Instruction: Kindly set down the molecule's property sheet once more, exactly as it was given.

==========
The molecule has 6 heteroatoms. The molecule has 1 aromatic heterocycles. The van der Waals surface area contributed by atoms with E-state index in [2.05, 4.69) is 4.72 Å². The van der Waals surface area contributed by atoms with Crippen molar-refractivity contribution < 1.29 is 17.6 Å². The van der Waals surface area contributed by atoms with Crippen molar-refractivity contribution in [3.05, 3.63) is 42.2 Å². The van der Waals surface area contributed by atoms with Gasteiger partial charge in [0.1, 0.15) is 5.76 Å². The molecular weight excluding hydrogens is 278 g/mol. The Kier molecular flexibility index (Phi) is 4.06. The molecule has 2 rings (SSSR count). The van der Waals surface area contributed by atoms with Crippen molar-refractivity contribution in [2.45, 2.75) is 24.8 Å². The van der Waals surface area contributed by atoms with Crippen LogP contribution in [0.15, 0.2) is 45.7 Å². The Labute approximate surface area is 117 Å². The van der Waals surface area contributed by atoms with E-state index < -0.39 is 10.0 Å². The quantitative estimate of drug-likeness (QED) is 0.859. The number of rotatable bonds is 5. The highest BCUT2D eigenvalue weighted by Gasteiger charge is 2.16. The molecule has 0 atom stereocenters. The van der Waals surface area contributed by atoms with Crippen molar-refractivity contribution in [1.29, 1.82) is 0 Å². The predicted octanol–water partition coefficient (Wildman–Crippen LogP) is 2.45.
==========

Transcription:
The molecule has 6 heteroatoms. The molecule has 1 aromatic heterocycles. The van der Waals surface area contributed by atoms with E-state index in [2.05, 4.69) is 4.72 Å². The van der Waals surface area contributed by atoms with Crippen molar-refractivity contribution < 1.29 is 17.6 Å². The van der Waals surface area contributed by atoms with Crippen molar-refractivity contribution in [3.05, 3.63) is 42.2 Å². The van der Waals surface area contributed by atoms with Gasteiger partial charge in [0.1, 0.15) is 5.76 Å². The molecular weight excluding hydrogens is 278 g/mol. The Kier molecular flexibility index (Phi) is 4.06. The molecule has 2 rings (SSSR count). The van der Waals surface area contributed by atoms with Crippen molar-refractivity contribution in [2.45, 2.75) is 24.8 Å². The van der Waals surface area contributed by atoms with Crippen LogP contribution in [0.15, 0.2) is 45.7 Å². The Labute approximate surface area is 117 Å². The van der Waals surface area contributed by atoms with E-state index < -0.39 is 10.0 Å². The quantitative estimate of drug-likeness (QED) is 0.859. The number of rotatable bonds is 5. The highest BCUT2D eigenvalue weighted by Gasteiger charge is 2.16. The molecule has 0 atom stereocenters. The van der Waals surface area contributed by atoms with Crippen molar-refractivity contribution in [1.29, 1.82) is 0 Å². The predicted octanol–water partition coefficient (Wildman–Crippen LogP) is 2.45.